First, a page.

Deed Fraud – Red Flags Require Further Scrutiny

Jesi L. Wolnik, PLC


Recently, I received an email from a real estate agent asking for assistance with a matter that she believed was deed fraud. Here is an excerpt from her email:

I’ve been asked to list a lot in Maricopa County for $600,000. I am concerned as the Seller doesn’t seem to know much about the property. Issues I have identified include:

  • Polish passports, and he says FIRPTA does not apply.
  • The tax mailing address shows the owners live in Washington, not Poland.
  • The passports presented look doctored.
  • Signatures on the passports do not match signatures on recorded documents.
  • When he calls me, his phone shows John Williams. When I call him, I get a google voice message and he normally calls me back, but rarely answers when I call him.
  • He calls himself Williams, not John. And he signs his name, Williams John.

Your opinion of this?

My opinion? This agent is sharp and just caught a criminal trying to commit deed fraud!

The above scenario is common, and I regularly receive calls and emails about deed fraud. However, there are many different forms of deed fraud, so it’s difficult to give you a list of what to watch for exactly. A real estate agent needs to contemplate the totality of the circumstances and watch for red flags. A red flag is an indicator that calls for further scrutiny. One red flag by itself may not be significant; however, multiple red flags may indicate an environment that is conducive to fraud.

I am often asked, “what properties are targeted?” There’s no question that vacant land, owned free and clear, is a common target. Criminals will continue to make calls until they find a real estate agent willing to list the property.

Typical red flags include:

  • The “seller” needs to list the property right away. There’s always some story to explain an urgency to sell.
  • The “seller” is out of country, therefore can’t meet with you.
  • The “seller” can’t meet with a mobile notary that the title company will arrange, but instead, offers to have the documents signed and notarized through his/her efforts.
  • The “seller” agrees to list below market value so that the property will sell quickly.

So what was done after I received this email? With assistance, the real owner was found and notified of the criminal’s intent. I contacted senior counsel from the title insurance company to put an alert in the system for this property. Why, might you ask? Because, though this agent was alert and refused to list the property, the criminal will continue to call agents until the property is listed and sold. By placing an alert in a data system, an unsuspecting title agency or listing agent will be alerted of the potential fraud if escrow is opened at a later date.

Of course, deed fraud can take various forms. So let’s me move on to another form of deed fraud that is far more difficult to deal with. This fraud is known as “equity skimming.”

A common form of equity skimming involves a criminal who exploits a homeowner facing foreclosure or other financial stress.  How is this done? An equity skimming case I assisted with recently went like this:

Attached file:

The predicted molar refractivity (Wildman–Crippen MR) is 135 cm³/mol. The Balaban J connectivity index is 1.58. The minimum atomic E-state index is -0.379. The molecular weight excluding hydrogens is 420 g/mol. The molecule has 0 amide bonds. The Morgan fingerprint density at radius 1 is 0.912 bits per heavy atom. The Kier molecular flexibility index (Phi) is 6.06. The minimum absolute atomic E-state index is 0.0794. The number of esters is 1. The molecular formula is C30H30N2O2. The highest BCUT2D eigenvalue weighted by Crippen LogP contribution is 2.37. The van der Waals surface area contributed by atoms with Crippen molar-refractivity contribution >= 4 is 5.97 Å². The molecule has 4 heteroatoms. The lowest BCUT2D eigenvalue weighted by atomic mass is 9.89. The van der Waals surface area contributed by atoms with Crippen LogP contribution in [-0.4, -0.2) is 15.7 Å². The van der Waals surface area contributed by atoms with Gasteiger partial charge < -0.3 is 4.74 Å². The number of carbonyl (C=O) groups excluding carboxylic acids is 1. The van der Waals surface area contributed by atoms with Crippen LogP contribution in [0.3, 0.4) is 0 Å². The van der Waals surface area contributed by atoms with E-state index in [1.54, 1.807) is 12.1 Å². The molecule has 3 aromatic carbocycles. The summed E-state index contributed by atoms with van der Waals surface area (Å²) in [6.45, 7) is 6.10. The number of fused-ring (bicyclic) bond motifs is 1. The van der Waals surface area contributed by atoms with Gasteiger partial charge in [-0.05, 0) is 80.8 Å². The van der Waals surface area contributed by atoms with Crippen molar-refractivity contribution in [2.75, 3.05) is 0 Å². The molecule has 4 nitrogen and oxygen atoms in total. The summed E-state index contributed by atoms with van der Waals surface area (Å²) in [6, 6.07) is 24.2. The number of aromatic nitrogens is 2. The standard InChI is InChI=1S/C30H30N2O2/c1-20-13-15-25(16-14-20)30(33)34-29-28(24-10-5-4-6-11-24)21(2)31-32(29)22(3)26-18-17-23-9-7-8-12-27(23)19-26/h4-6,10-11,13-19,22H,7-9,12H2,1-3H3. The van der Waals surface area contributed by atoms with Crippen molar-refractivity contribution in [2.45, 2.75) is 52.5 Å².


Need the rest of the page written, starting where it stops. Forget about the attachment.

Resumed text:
• Homeowner was in preforeclosure.
  • Criminal shows up at her door offering to reinstate her loan by paying past due loan payments and late fees.
  • In exchange for this “kindness,” the Homeowner must agree that if she can’t repay the “loan” to the scammer in 3 months, then the Homeowner agrees to sell the property, and the criminal will have the first right of refusal to purchase the property.


We’re not doing too bad so far, right? However, it’s the remaining terms that turn the scenario into a scam.

The criminal convinces the Homeowner that the only way creditors will stop calling her is if she “temporarily” puts the property in the criminal’s name. The criminal has the Homeowner sign a deed conveying the property to the criminal. The criminal never makes any payments, of course, and sits back, waiting for the foreclosure to occur. Because the property is now in the criminal’s name, the criminal will receive the excess funds, which in this case, was over $400,000.

Equity skimming is very lucrative because the Homeowners are in financial distress, which typically means they cannot afford legal assistance to pursue the criminal, even if the Homeowner knew how to find the criminal! Criminals know this and continue to financially devastate victims with the knowledge that there is little chance anyone will ever find them.

More often than not, in all of the deed fraud cases I have assisted with, the victim first reached out to a real estate agent that they knew. By educating yourself about deed fraud, how to identify red flags, and advising the victim to seek help, you play an important role!

If you are contacted by a deed fraud victim, encourage the victim to 1) call local law enforcement to file a report, 2) contact an attorney, and 3) file a title insurance claim, if applicable.


Jesi L. Wolnik, Esq.
This article reflects only the opinion of the author, is not intended as definitive legal advice, and you should not act upon it without seeking independent legal counsel.